ARIZONA NEWS

Arizona Hot Spring in Mohave County closed because of high fecal bacteria levels

Nov 6, 2023, 3:00 PM

The Arizona Hot Spring area at Lake Mead National Recreation Area was closed until further notice b...

The Arizona Hot Spring area at Lake Mead National Recreation Area was closed on Friday, Nov. 3, 2023 until further notice because of high levels of fecal bacteria. (Facebook Photo/Lake Mead National Recreation Area - National Park Service)

(Facebook Photo/Lake Mead National Recreation Area - National Park Service)

PHOENIX – The Arizona Hot Spring section of Lake Mead National Recreation Area is closed until further notice because of high levels of fecal bacteria, National Park Service officials announced.

The closure, which covers Arizona Hot Spring (aka Ringbolt Hot Spring), the Arizona Hot Spring Trail and the trailhead parking lot on U.S. Highway 93, was implemented on Friday.

The hot spring is about a 2.5-mile hike from the parking lot.

“This a reminder to the public to follow leave-no-trace principles, which include packing out trash and human waste,” the closure announcement said.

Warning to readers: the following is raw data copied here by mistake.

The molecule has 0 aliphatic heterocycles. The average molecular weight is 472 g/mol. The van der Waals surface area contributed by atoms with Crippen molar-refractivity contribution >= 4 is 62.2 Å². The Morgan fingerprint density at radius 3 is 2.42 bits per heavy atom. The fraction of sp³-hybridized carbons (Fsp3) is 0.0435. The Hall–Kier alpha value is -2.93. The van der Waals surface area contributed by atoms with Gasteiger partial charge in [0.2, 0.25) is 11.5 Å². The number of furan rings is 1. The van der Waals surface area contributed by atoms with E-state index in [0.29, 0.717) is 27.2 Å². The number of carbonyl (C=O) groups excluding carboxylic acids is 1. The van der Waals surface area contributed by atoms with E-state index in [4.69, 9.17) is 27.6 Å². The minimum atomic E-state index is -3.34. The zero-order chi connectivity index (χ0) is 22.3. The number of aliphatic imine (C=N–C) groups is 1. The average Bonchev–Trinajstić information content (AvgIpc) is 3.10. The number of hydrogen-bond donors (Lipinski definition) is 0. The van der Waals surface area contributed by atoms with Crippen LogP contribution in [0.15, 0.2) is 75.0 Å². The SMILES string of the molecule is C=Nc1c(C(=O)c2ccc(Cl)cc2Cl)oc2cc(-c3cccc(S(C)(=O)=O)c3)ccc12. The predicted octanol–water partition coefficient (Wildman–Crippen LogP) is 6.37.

How long will Arizona Hot Spring be closed?

Park officials are taking corrective action and will reopen the area once the water quality is back to meeting state and federal safety standards.

Lake Mead National Recreation Area surrounds Lake Mead and the Colorado River in northwest Arizona along the border with Nevada. The Arizona Hot Spring trail section is located on the west side of the recreation area in Mohave County, less than 10 miles south of the Hoover Dam off U.S. Highway 93.

The Arizona Hot Spring trail system was open this season for a little over a month when the closure was implemented. The area closes annually from May 15 to Sept. 30.

How hot is water at Arizona Hot Spring?

The water temperature in the spring ranges from 111 to 120 degrees and is normally safe to enter, according to the National Park Service.

Visitors should keep their heads above the water, however, because of a rare and potentially lethal amoeba called Naegleria fowleri. The amoeba can enter the body only through the nose, but not by being swallowed.

The hot spring temperature is maintained by natural geothermal conditions, with groundwater pushing to the surface through fractures in the rock.

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Arizona Hot Spring in Mohave County closed because of high fecal bacteria levels